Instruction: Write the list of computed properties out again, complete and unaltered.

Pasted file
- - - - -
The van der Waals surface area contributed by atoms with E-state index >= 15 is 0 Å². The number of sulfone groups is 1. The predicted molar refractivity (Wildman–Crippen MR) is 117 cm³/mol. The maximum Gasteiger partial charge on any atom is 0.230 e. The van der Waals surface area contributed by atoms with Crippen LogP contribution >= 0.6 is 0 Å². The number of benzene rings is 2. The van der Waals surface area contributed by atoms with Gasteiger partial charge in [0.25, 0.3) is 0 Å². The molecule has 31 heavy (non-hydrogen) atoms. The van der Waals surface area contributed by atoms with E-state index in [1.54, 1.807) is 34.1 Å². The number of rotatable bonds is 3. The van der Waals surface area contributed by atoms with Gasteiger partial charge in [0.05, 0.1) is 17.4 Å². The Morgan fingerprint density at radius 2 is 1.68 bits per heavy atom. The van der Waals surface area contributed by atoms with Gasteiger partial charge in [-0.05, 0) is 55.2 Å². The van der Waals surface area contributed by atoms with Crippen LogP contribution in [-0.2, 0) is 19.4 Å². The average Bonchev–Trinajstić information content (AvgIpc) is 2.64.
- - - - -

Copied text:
The van der Waals surface area contributed by atoms with E-state index >= 15 is 0 Å². The number of sulfone groups is 1. The predicted molar refractivity (Wildman–Crippen MR) is 117 cm³/mol. The maximum Gasteiger partial charge on any atom is 0.230 e. The van der Waals surface area contributed by atoms with Crippen LogP contribution >= 0.6 is 0 Å². The number of benzene rings is 2. The van der Waals surface area contributed by atoms with Gasteiger partial charge in [0.25, 0.3) is 0 Å². The molecule has 31 heavy (non-hydrogen) atoms. The van der Waals surface area contributed by atoms with E-state index in [1.54, 1.807) is 34.1 Å². The number of rotatable bonds is 3. The van der Waals surface area contributed by atoms with Gasteiger partial charge in [0.05, 0.1) is 17.4 Å². The Morgan fingerprint density at radius 2 is 1.68 bits per heavy atom. The van der Waals surface area contributed by atoms with Gasteiger partial charge in [-0.05, 0) is 55.2 Å². The van der Waals surface area contributed by atoms with Crippen LogP contribution in [-0.2, 0) is 19.4 Å². The average Bonchev–Trinajstić information content (AvgIpc) is 2.64.